I guess it's no surprise that I took photos of people rather than monuments, or even the stunning landscapes. The people were, after all, what left the greatest impression on me.



January 14, 2001:

Hi everyone,

Monday, I'm flying to Chicago on business, and I'll only be gone three days.

But I found I was laughing at myself this afternoon, because I went out of my way to phone my Mum and Dad, to let them know I would be away from home for three days.

Why is this funny? Good question. It has a lot to do with the fact that my Mum and Dad are, naturally enough, living in Australia. On top of that fact is the knowledge that they very rarely phone me because they're living on pensions and can't afford to rack up the cost of international phone bills (especially phoning from Australia. For some reason the telephone companies in the most isolated country in the world charge a *fortune* to stay connected with our fellow man. Personally, I like the Russian idea: Free phone calls. Russians are probably one of the chattiest nations in the world as a result.)

Anyway, the funny point about phoning home was that intellectually I know very well that they're not going to even know that I've gone. But some instinct, some emotional thing in my brain, pushed me into picking up the phone and letting them know I wouldn't be here and reassuring them I'd only be gone three days.

I guess this is another example of the power of family connections. It doesn't seem to matter if you're living on the other side of the globe, that connection is still there, still alive.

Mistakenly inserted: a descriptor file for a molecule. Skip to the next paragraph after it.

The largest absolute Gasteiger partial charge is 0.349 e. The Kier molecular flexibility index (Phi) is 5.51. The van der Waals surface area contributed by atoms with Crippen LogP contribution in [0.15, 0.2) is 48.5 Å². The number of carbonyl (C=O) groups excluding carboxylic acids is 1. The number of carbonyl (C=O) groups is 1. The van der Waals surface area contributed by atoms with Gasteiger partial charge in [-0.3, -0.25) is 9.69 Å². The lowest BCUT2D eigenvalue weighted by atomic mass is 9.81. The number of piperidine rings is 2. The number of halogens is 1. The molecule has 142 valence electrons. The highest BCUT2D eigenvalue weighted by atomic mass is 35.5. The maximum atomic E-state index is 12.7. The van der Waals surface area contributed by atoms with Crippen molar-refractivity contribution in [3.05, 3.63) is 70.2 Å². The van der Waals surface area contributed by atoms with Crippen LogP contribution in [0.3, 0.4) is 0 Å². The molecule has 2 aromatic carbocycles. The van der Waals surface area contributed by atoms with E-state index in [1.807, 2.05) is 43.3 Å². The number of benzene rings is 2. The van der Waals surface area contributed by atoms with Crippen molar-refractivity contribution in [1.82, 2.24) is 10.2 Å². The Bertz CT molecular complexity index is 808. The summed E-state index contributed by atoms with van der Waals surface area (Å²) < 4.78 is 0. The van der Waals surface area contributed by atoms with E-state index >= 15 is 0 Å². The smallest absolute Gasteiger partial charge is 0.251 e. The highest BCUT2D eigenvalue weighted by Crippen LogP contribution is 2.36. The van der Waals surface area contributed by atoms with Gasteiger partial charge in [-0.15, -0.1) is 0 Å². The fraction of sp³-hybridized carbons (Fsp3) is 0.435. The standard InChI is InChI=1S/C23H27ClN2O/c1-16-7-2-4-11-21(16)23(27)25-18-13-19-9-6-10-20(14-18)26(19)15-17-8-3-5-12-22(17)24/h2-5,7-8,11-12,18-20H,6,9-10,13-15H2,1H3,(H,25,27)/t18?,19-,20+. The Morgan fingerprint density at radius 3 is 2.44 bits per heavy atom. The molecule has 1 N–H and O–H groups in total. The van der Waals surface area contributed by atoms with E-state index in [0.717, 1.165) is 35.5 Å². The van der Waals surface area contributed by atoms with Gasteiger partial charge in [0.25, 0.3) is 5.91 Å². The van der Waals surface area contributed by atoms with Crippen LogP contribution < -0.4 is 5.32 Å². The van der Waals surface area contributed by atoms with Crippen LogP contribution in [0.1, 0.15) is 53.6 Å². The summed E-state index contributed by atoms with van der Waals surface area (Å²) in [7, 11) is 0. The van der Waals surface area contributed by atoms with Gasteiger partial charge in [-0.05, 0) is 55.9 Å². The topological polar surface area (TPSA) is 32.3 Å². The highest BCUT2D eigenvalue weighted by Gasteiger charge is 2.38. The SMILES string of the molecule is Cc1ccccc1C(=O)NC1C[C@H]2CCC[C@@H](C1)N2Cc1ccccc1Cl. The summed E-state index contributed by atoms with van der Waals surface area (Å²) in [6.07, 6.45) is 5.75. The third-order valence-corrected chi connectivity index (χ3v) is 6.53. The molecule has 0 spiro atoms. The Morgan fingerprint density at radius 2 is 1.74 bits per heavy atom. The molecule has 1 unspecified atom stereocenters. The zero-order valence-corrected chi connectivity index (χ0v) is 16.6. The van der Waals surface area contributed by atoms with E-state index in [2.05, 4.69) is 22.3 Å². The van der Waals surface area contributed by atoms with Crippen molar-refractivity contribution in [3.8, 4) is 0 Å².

I'll take a couple of photos of Chicago and post them next week.

See you when I get back. <grin>



January 7, 2022

Hi everyone,

There's so much happening in my life at the moment, that it's sometimes hard to remember all the little things when it comes to writing up my long News & Gossip mail outs. And I'm always conscious of cluttering up everyone's mail box with unnecessary news and tidbits.

Every week, then, I'll be putting some of the smaller news items here to share with everyone who swings by. I'll include some of those trivial observations of how peculiar life can truly be sometimes.

Plus, the HTML format means I can take advantage of graphics and links to include photos and illustrations -- stuff I can't add to emails.

I wanted to share with you a couple of photos that were sent to me this week. Kristin Moum has been one of my room mates at the Romantic Times convention for two years now, and she sent me a copy of two photos she had taken at the Houston convention last November. The first one is a picture of all four of us room mates -- Cynthia, Kristin, me and Kimberly -- at the bookfair, where I signed my life away to everyone who bought one of my books. (It was fun!). And the second one is me by myself, trying to look ever-so-professional and writerly-like. <grin>

If you remember seeing me at the book fair, drop me a line!

Also, if you'd like the longer, more detailed emails I send out occassionally, also send me an email.